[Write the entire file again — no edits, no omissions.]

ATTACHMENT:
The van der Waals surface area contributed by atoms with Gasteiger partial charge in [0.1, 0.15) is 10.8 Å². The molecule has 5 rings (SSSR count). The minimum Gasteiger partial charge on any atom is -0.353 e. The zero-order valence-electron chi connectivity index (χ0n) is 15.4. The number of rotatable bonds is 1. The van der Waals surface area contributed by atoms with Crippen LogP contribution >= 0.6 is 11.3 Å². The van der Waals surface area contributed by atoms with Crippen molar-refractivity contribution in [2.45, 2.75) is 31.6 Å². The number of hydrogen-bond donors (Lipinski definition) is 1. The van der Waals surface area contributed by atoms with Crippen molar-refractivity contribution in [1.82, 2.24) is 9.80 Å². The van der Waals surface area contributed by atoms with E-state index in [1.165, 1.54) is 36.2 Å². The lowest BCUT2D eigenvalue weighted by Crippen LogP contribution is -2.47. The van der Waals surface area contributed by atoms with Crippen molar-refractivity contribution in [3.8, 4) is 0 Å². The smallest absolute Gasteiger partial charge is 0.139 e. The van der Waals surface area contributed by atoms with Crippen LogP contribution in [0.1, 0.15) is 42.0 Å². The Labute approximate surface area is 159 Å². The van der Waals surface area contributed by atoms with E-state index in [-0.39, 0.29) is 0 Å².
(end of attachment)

The van der Waals surface area contributed by atoms with Gasteiger partial charge in [0.1, 0.15) is 10.8 Å². The molecule has 5 rings (SSSR count). The minimum Gasteiger partial charge on any atom is -0.353 e. The zero-order valence-electron chi connectivity index (χ0n) is 15.4. The number of rotatable bonds is 1. The van der Waals surface area contributed by atoms with Crippen LogP contribution >= 0.6 is 11.3 Å². The van der Waals surface area contributed by atoms with Crippen molar-refractivity contribution in [2.45, 2.75) is 31.6 Å². The number of hydrogen-bond donors (Lipinski definition) is 1. The van der Waals surface area contributed by atoms with Crippen molar-refractivity contribution in [1.82, 2.24) is 9.80 Å². The van der Waals surface area contributed by atoms with E-state index in [1.165, 1.54) is 36.2 Å². The lowest BCUT2D eigenvalue weighted by Crippen LogP contribution is -2.47. The van der Waals surface area contributed by atoms with Crippen molar-refractivity contribution in [3.8, 4) is 0 Å². The smallest absolute Gasteiger partial charge is 0.139 e. The van der Waals surface area contributed by atoms with Crippen LogP contribution in [0.1, 0.15) is 42.0 Å². The Labute approximate surface area is 159 Å². The van der Waals surface area contributed by atoms with E-state index in [-0.39, 0.29) is 0 Å².